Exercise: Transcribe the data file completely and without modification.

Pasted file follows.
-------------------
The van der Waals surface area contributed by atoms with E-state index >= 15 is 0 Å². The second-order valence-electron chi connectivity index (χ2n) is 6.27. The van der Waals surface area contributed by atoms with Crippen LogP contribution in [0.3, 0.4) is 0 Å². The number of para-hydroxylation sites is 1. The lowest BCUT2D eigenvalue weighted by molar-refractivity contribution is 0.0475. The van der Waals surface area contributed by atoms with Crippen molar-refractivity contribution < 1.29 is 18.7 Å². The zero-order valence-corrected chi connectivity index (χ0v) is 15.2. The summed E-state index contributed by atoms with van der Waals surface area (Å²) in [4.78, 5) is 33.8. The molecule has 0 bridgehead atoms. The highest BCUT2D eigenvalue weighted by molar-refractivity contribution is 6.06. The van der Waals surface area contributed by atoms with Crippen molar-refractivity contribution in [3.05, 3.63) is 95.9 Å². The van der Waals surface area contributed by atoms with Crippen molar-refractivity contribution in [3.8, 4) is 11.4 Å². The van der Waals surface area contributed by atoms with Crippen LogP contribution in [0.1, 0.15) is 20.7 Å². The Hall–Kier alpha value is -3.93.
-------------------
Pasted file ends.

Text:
The van der Waals surface area contributed by atoms with E-state index >= 15 is 0 Å². The second-order valence-electron chi connectivity index (χ2n) is 6.27. The van der Waals surface area contributed by atoms with Crippen LogP contribution in [0.3, 0.4) is 0 Å². The number of para-hydroxylation sites is 1. The lowest BCUT2D eigenvalue weighted by molar-refractivity contribution is 0.0475. The van der Waals surface area contributed by atoms with Crippen molar-refractivity contribution < 1.29 is 18.7 Å². The zero-order valence-corrected chi connectivity index (χ0v) is 15.2. The summed E-state index contributed by atoms with van der Waals surface area (Å²) in [4.78, 5) is 33.8. The molecule has 0 bridgehead atoms. The highest BCUT2D eigenvalue weighted by molar-refractivity contribution is 6.06. The van der Waals surface area contributed by atoms with Crippen molar-refractivity contribution in [3.05, 3.63) is 95.9 Å². The van der Waals surface area contributed by atoms with Crippen molar-refractivity contribution in [3.8, 4) is 11.4 Å². The van der Waals surface area contributed by atoms with Crippen LogP contribution in [0.1, 0.15) is 20.7 Å². The Hall–Kier alpha value is -3.93.